Challenging Attitudes and Promoting Inclusion of High Tech Assistive Technology Users in Further Education

Delahunt, G. and Duffin, D. (2009) Challenging Attitudes and Promoting Inclusion of High Tech Assistive Technology Users in Further Education. In: Assistive Technology from Adapted Equipment to Inclusive Environments. Assistive Technology Research Series, 25 . UNSPECIFIED, pp. 613-618.

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Official URL: http://ebooks.iospress.nl/publication/1006

Abstract

The CDVEC Disability Support Service (DSS) is a partnership project between National Learning Network and the City of Dublin VEC The service offers on going support to over 150 students in 8 colleges of further education Students requiring support include those with significant physical disabilities, sensory difficulties, mental health issues and a range of learning difficulties Historically students with high support needs did not have the opportunity to access further and higher education, but with advances in technology and inclusive practices in educational environments there has been a steady rise in the number of students with significant difficulties progressing through the education system Assistive technology has played a large part in the increasing numbers of students attending CDVEC Colleges but It is not enough to just provide the technology, for students to participate fully and successfully in further education, adequate and on going training for the user, teacher and support personnel is essential Increasing use of ICT by the general student body and teaching staff needs to be encouraged and Existing attitudes and prejudices that prevent inclusion have to be challenged The use of AT in the classroom is just one element of Inclusive curriculum Teachers and professionals should be encouraged to see the various AT devices not as a specialist range but as part of the spectrum of ICT that they use in delivery The entire teaching and learning environment needs to be developed to incorporate universal design and inclusive practices The National Learning Network, the CDVEC and the Institute of Technology Blanchardstown were partner members of the Education for Employment project (E4E) which aimed to address the barriers to participation in education experienced by people with disabilities in society The project facilitated providers from further and higher education to establish links and collaborate with providers of specialist education The profile of students has changed considerably in recent years with more students who use AT such as wheelchairs, AC devices, adapted keyboards and mice Some of these students would have made the transition from special education provision to mainstream education provision Others have acquired disabilities and returned to education Consequently many of them would not have the confidence or skills to articulate how their technology supports them in the learning environment This has highlighted the need to design and develop training packages for both teaching and educational support staff This paper will explore and examine the profile of students who have accessed the Disability Support Service in the past five years and look at the challenges and obstacles faced by both students and educators The experiences and progression through education of one group of students with high support needs who participated in the E4e project and the inclusive teaching methodologies that were developed and used by teaching staff will also be discussed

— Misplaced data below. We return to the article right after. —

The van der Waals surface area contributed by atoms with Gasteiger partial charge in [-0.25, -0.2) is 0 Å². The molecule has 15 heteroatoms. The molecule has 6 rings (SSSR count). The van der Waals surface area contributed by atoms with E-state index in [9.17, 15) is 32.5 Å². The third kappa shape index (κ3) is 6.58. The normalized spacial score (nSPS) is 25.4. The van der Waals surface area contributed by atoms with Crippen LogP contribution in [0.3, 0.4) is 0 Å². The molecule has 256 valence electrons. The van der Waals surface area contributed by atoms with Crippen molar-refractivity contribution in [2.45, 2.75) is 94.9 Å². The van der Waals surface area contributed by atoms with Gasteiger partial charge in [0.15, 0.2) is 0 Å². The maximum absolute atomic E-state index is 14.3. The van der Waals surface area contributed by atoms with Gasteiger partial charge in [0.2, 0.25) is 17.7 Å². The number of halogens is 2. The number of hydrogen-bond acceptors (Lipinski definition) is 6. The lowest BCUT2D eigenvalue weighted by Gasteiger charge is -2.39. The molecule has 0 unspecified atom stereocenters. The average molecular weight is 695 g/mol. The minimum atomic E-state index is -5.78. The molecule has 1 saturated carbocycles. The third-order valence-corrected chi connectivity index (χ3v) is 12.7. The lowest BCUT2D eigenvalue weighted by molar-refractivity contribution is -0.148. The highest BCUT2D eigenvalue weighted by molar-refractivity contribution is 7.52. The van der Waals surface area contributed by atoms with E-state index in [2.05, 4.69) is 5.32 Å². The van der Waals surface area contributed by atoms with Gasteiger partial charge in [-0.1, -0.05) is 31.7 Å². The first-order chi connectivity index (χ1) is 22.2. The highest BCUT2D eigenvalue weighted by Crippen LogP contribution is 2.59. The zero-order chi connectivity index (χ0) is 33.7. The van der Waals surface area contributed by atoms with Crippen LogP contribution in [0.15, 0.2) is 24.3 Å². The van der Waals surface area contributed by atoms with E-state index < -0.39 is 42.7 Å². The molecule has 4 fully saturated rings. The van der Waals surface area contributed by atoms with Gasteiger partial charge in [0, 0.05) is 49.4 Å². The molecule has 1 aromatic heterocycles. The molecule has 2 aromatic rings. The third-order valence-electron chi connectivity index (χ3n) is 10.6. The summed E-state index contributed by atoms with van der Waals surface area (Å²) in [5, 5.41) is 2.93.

Item Type: Book Section
Additional Information: Delahunt, Grainne Duffin, Dawn; Proceedings Paper
Depositing User: Colin Lowry
Last Modified: 27 Nov 2015 02:36
URI: http://eprints.teachingandlearning.ie/id/eprint/2167

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